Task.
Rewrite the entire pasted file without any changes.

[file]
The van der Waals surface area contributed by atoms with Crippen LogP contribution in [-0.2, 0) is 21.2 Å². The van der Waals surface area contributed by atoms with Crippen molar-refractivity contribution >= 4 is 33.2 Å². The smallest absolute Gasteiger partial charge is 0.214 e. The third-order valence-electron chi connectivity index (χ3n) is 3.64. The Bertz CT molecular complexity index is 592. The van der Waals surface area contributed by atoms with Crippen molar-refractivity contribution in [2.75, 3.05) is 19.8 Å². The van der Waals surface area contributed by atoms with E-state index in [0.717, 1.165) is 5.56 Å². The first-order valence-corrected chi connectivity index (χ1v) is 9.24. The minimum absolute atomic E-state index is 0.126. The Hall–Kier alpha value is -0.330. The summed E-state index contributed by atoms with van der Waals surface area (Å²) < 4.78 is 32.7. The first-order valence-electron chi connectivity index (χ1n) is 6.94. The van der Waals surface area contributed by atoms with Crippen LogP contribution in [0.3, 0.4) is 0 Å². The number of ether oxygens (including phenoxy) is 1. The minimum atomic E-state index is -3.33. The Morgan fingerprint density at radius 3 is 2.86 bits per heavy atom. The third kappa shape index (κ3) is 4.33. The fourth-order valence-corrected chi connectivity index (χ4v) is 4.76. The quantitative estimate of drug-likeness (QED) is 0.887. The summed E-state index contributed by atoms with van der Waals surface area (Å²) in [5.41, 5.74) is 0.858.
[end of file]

The van der Waals surface area contributed by atoms with Crippen LogP contribution in [-0.2, 0) is 21.2 Å². The van der Waals surface area contributed by atoms with Crippen molar-refractivity contribution >= 4 is 33.2 Å². The smallest absolute Gasteiger partial charge is 0.214 e. The third-order valence-electron chi connectivity index (χ3n) is 3.64. The Bertz CT molecular complexity index is 592. The van der Waals surface area contributed by atoms with Crippen molar-refractivity contribution in [2.75, 3.05) is 19.8 Å². The van der Waals surface area contributed by atoms with E-state index in [0.717, 1.165) is 5.56 Å². The first-order valence-corrected chi connectivity index (χ1v) is 9.24. The minimum absolute atomic E-state index is 0.126. The Hall–Kier alpha value is -0.330. The summed E-state index contributed by atoms with van der Waals surface area (Å²) < 4.78 is 32.7. The first-order valence-electron chi connectivity index (χ1n) is 6.94. The van der Waals surface area contributed by atoms with Crippen LogP contribution in [0.3, 0.4) is 0 Å². The number of ether oxygens (including phenoxy) is 1. The minimum atomic E-state index is -3.33. The Morgan fingerprint density at radius 3 is 2.86 bits per heavy atom. The third kappa shape index (κ3) is 4.33. The fourth-order valence-corrected chi connectivity index (χ4v) is 4.76. The quantitative estimate of drug-likeness (QED) is 0.887. The summed E-state index contributed by atoms with van der Waals surface area (Å²) in [5.41, 5.74) is 0.858.